Mahler’s Third: A Short Post for A Long Symphony

Gustav Mahler in 1898, the year of the publication of his Third Symphony.(Photo: Johann Jaritz)
Gustav Mahler in 1898, the year of the publication of his Third Symphony.(Photo: Johann Jaritz)

Just a reminder that we’re continuing our cycle of all the symphonies of Gustav Mahler Friday evening on Symphony at 7 with the Symphony No. 3 in D minor.

The longest of Mahler’s symphonies in the standard repertoire, it can be quite an undertaking to present this work for mezzo-soprano, choruses and large orchestra in concert, and it takes a commitment for listeners as well in this age of sound-bites and on-the-go lifestyles.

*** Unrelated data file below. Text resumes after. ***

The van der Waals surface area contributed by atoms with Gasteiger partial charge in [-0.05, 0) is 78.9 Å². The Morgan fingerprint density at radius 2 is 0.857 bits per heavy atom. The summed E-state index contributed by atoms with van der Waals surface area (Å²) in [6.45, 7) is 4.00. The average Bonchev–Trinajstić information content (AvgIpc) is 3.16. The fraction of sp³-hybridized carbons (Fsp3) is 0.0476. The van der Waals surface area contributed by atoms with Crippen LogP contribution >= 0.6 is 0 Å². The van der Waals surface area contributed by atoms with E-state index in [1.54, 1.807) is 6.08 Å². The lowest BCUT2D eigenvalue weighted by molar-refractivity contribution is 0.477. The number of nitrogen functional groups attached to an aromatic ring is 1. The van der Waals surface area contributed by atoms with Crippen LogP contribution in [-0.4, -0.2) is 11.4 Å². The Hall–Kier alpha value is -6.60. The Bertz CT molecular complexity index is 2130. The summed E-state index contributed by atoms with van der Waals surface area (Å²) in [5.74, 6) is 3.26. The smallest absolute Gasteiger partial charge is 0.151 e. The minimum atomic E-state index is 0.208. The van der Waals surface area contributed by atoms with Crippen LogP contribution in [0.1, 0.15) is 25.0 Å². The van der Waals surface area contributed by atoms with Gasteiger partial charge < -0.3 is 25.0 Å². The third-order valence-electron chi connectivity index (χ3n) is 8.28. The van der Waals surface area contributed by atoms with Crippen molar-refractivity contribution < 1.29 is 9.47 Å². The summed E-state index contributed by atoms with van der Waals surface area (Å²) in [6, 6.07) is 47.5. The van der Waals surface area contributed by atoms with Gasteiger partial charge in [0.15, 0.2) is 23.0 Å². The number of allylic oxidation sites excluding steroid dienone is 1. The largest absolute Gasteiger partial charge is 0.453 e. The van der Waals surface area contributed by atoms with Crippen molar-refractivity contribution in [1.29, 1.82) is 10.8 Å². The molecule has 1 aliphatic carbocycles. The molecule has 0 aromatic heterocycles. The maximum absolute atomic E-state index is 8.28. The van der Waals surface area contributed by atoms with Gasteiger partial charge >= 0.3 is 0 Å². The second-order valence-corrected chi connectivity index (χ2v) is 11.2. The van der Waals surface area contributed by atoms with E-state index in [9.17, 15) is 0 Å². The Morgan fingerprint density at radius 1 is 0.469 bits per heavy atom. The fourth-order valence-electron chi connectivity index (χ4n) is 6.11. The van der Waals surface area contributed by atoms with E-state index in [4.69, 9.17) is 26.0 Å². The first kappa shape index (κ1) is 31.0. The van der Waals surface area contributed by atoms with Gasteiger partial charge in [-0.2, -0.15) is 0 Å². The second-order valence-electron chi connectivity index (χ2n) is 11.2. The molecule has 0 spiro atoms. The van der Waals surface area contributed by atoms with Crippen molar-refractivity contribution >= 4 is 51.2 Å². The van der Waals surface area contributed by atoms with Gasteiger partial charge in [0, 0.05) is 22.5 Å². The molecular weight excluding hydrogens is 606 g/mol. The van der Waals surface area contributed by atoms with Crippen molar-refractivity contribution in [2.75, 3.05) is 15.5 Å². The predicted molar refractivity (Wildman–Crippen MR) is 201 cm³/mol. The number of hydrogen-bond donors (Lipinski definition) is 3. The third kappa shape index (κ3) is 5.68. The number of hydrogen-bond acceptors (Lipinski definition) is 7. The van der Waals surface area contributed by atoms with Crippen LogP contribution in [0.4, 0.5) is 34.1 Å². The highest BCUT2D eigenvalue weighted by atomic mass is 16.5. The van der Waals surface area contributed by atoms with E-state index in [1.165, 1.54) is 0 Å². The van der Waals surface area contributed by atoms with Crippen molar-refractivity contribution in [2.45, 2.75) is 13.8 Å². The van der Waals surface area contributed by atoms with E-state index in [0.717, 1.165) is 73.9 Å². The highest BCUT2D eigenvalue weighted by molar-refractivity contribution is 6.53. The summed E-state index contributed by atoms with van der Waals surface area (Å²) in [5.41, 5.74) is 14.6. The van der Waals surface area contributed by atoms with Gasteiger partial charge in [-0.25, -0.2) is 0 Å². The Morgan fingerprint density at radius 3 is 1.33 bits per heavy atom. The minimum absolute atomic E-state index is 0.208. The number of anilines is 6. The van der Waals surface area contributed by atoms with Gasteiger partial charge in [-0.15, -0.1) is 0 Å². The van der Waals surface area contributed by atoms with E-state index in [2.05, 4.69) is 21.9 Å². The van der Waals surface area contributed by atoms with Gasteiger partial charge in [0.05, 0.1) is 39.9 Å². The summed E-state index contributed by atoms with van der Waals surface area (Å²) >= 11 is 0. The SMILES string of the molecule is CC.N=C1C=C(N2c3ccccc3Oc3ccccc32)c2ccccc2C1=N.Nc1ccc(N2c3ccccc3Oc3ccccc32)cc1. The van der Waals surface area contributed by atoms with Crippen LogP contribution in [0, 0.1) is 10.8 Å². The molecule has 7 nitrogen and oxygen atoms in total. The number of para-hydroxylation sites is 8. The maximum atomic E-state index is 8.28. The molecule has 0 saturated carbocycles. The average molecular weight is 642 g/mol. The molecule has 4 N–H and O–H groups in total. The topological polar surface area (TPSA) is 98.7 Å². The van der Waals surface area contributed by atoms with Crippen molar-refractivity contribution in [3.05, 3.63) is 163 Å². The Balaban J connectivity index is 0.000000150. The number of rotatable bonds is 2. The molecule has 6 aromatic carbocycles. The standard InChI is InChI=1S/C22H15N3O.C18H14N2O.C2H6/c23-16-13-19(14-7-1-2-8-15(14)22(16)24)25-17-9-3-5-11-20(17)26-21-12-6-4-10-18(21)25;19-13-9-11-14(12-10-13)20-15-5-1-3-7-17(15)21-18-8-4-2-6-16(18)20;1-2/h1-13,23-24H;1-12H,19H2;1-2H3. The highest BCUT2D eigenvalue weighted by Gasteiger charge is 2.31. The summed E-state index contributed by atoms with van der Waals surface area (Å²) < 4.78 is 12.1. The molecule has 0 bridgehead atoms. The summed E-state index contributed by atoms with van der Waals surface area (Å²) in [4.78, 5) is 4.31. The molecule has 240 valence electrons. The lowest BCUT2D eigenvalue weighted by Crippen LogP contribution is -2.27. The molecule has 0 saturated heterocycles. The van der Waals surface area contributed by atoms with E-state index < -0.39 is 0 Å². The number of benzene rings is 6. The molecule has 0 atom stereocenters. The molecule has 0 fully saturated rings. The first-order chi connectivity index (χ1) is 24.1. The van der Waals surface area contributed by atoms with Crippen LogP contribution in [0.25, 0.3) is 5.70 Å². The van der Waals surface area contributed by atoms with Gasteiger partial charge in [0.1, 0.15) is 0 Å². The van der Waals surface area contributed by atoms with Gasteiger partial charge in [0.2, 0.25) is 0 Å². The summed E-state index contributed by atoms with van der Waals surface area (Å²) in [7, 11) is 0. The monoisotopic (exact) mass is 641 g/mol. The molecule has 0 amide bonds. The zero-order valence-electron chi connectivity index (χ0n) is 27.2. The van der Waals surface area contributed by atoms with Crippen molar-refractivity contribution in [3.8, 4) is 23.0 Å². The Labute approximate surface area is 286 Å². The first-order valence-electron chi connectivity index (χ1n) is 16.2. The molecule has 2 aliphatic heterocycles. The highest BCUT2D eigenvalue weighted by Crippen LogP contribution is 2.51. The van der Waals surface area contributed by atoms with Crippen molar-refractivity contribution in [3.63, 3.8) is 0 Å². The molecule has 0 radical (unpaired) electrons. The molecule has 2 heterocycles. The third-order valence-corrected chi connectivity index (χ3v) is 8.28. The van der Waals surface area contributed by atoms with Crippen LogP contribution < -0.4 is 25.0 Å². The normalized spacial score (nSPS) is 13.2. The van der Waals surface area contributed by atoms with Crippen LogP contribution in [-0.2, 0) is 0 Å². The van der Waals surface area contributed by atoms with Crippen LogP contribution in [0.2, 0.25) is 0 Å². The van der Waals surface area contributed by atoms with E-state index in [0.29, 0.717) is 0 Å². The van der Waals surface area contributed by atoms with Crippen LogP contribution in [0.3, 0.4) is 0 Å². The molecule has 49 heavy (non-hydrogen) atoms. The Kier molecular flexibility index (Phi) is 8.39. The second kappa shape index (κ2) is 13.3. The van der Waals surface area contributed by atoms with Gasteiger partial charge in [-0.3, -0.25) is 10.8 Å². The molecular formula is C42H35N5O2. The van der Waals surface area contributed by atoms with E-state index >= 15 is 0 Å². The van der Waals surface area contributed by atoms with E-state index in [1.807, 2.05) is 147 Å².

But if you can spare the time, it can be quite a moving experience. Think of it as watching a movie, for it lasts about as long as many, and like a good film epic, will take you on a journey that expands your horizons.

With the titles Mahler originally gave to the movements, you know something is up: “Pan Awakes, Summer Comes Marching In,” “What the Flowers in the Meadow Tell Me,” “What the Animals in the Forest Tell Me,” “What Humanity Tells Me,” “What the Angels Tell Me,” and “What Love Tells Me.”

Watch: the opening section of Mahler’s Symphony No. 3.

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